By Contributing Mama Erin K. Butler
I am an emotional person. Ok, an over-emotional person.
Some say this is a sign of my strong empathy and sensitivity. Others think I need to get a grip.
Even before I was a sleep deprived, hormonal mess of a mother, I would tear up at those ridiculous Hallmark commercials and never make it through an episode of “Extreme Home Makeover” using less than a half of a box of tissues…but now, my weepy threshold is pretty much invisible.
As a mom, I know I am supposed to display a sense of confidence and calm around my daughter Katherine. But from her getting shots to hitting her head under the kitchen table for the one millionth time, her pain causes me instant tears which makes me wonder how well I am cut out for this job.
I am not sure how I got this way since my mom has always been able to exude such confidence even in the worst of times. And I worry I won’t be able to step up and be strong for my daughter when she really needs me.
But then this fall, my grandmother passed away. While it was not completely unexpected, it was still heartbreaking. My mom, even at her darkest hour, was strong for us. Of course there were tears and an incredible sadness within, but she had a way, even in her grief, of projecting such confidence that everything would be alright.
And I am learning; this is just what mothers do.
After the memorial services we went back to my grandma’s house. I was drained. I just wanted to curl up on the couch and cry.
My mom talked about how the services were exactly what my grandma would have wanted. She was our pillar of strength.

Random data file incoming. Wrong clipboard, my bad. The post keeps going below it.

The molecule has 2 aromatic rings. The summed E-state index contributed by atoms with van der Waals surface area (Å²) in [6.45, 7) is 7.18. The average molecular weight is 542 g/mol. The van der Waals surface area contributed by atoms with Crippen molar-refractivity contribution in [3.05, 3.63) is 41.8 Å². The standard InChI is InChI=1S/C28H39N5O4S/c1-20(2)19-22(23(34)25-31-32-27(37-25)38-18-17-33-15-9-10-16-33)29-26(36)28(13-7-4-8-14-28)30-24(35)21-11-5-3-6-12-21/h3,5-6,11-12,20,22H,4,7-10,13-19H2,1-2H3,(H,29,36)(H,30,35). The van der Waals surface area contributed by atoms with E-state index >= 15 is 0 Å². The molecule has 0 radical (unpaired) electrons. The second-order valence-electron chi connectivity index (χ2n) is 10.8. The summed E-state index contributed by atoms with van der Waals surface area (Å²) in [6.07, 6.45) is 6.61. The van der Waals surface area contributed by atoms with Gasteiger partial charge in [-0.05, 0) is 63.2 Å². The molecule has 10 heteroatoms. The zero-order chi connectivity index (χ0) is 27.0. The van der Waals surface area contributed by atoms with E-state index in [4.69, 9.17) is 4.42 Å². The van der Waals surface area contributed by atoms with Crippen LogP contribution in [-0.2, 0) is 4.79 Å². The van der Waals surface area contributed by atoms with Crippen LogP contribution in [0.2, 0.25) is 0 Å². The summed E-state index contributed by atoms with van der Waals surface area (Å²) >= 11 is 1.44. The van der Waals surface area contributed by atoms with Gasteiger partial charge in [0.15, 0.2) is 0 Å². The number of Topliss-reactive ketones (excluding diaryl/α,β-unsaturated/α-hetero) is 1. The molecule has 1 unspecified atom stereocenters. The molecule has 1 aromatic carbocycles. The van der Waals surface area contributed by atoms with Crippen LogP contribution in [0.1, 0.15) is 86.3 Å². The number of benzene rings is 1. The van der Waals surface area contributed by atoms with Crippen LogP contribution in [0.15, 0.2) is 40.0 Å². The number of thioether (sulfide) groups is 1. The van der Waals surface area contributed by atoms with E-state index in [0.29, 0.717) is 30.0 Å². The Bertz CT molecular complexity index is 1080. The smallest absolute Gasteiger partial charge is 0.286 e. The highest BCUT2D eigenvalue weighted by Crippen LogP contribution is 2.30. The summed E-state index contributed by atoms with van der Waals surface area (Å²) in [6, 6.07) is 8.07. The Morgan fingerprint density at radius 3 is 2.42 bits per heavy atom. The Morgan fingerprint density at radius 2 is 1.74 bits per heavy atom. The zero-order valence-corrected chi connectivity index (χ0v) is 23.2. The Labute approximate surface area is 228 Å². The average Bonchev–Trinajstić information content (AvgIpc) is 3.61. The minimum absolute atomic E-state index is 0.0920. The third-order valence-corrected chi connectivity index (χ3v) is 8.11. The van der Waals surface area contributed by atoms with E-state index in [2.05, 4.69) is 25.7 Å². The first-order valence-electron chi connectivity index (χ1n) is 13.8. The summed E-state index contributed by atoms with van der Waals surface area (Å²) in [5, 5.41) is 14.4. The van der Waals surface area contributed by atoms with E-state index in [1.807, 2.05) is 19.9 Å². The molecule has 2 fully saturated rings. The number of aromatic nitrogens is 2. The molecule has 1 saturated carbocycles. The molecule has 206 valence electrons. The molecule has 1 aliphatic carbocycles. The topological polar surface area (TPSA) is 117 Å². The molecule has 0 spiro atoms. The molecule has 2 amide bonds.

“It was a beautiful day for Gram and she is at peace now,” she said squeezing my hand and smiling.
And as always, I felt better.
As I walked around the house, with my daughter in my arms, I found myself blinking back tears. Everything in her house was a memory – the living room where we opened Christmas presents, the kitchen where she served us homemade spaghetti and meatballs, the dining room where we indulged in Thanksgiving dinner. They were incredible memories, which in time will make me smile but on this day just made me miss her more than I thought I could.
“Look at Great-Gram…She’s holding Mommy and Auntie when we were little girls. She loved us all so very much,” I say, showing my daughter pictures that bring back more memories and fresh tears and I wonder if I will ever get used to her not being here.
And then I see my mom across the room. She is without her mother for the first time in her life and still displays composure for the family and friends who have come to pay their respects and of course, for her daughters.
And I know, for my own daughter, now is the time to follow in her footsteps. There will be a time for me to grieve and fall apart in my own so-not-glamorous way…but not in this moment.
So while I am desperate to just sink into the chair where my Gram used to religiously watch Uconn basketball games, I channel my mother’s strength and pull myself together. I realize it’s important for Katherine to learn about her Great-Grandmother through laughter and joy, not tears of great sadness, and it’s important for me to be the one to teach her.
And though I hurt, I force back the water works, smile and tell her stories while I shower her with kisses until we are both giggling.
That’s just what mothers do.
July 2007 – One of my Gram’s proudest moments, holding her one-week old great-granddaughter Katherine for the first time, with her eight-month old great-granddaughter, Kyleigh, sitting next to her.